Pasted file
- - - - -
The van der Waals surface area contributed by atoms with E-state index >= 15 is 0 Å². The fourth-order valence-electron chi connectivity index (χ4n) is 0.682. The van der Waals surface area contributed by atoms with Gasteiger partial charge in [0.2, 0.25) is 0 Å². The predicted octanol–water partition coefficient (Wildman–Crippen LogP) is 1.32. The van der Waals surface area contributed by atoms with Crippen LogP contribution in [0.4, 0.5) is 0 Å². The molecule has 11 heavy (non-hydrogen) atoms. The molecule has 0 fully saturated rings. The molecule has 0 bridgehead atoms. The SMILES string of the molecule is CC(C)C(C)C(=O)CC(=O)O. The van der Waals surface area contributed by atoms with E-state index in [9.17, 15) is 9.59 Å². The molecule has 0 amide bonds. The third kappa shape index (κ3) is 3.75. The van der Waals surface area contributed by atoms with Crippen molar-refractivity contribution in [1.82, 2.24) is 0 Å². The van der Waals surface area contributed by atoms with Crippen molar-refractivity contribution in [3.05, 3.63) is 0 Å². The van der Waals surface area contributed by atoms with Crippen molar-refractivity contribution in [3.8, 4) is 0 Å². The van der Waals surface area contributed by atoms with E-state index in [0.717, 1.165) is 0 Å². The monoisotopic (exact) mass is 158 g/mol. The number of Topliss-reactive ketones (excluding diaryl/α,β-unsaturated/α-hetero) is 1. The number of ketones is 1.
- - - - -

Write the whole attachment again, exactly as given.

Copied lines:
The van der Waals surface area contributed by atoms with E-state index >= 15 is 0 Å². The fourth-order valence-electron chi connectivity index (χ4n) is 0.682. The van der Waals surface area contributed by atoms with Gasteiger partial charge in [0.2, 0.25) is 0 Å². The predicted octanol–water partition coefficient (Wildman–Crippen LogP) is 1.32. The van der Waals surface area contributed by atoms with Crippen LogP contribution in [0.4, 0.5) is 0 Å². The molecule has 11 heavy (non-hydrogen) atoms. The molecule has 0 fully saturated rings. The molecule has 0 bridgehead atoms. The SMILES string of the molecule is CC(C)C(C)C(=O)CC(=O)O. The van der Waals surface area contributed by atoms with E-state index in [9.17, 15) is 9.59 Å². The molecule has 0 amide bonds. The third kappa shape index (κ3) is 3.75. The van der Waals surface area contributed by atoms with Crippen molar-refractivity contribution in [1.82, 2.24) is 0 Å². The van der Waals surface area contributed by atoms with Crippen molar-refractivity contribution in [3.05, 3.63) is 0 Å². The van der Waals surface area contributed by atoms with Crippen molar-refractivity contribution in [3.8, 4) is 0 Å². The van der Waals surface area contributed by atoms with E-state index in [0.717, 1.165) is 0 Å². The monoisotopic (exact) mass is 158 g/mol. The number of Topliss-reactive ketones (excluding diaryl/α,β-unsaturated/α-hetero) is 1. The number of ketones is 1.